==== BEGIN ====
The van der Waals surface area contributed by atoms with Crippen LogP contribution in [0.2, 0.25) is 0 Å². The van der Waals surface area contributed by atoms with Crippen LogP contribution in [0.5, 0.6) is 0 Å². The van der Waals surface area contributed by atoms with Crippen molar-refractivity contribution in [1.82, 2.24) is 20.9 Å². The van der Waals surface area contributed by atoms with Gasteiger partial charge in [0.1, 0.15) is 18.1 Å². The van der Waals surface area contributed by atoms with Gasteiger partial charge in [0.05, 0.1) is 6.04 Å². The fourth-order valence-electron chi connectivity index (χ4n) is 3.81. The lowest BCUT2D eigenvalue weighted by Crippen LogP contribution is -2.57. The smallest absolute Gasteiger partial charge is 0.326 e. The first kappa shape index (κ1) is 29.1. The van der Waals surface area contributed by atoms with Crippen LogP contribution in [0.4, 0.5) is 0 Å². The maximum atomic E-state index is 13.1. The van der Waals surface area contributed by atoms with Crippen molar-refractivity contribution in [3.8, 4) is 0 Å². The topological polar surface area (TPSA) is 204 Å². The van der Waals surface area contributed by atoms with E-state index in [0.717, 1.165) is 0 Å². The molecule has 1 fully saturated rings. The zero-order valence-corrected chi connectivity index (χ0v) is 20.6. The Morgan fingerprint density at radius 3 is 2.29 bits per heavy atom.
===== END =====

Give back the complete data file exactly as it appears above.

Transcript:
The van der Waals surface area contributed by atoms with Crippen LogP contribution in [0.2, 0.25) is 0 Å². The van der Waals surface area contributed by atoms with Crippen LogP contribution in [0.5, 0.6) is 0 Å². The van der Waals surface area contributed by atoms with Crippen molar-refractivity contribution in [1.82, 2.24) is 20.9 Å². The van der Waals surface area contributed by atoms with Gasteiger partial charge in [0.1, 0.15) is 18.1 Å². The van der Waals surface area contributed by atoms with Gasteiger partial charge in [0.05, 0.1) is 6.04 Å². The fourth-order valence-electron chi connectivity index (χ4n) is 3.81. The lowest BCUT2D eigenvalue weighted by Crippen LogP contribution is -2.57. The smallest absolute Gasteiger partial charge is 0.326 e. The first kappa shape index (κ1) is 29.1. The van der Waals surface area contributed by atoms with Crippen LogP contribution in [0.4, 0.5) is 0 Å². The maximum atomic E-state index is 13.1. The van der Waals surface area contributed by atoms with Crippen molar-refractivity contribution in [3.8, 4) is 0 Å². The topological polar surface area (TPSA) is 204 Å². The van der Waals surface area contributed by atoms with E-state index in [0.717, 1.165) is 0 Å². The molecule has 1 fully saturated rings. The zero-order valence-corrected chi connectivity index (χ0v) is 20.6. The Morgan fingerprint density at radius 3 is 2.29 bits per heavy atom.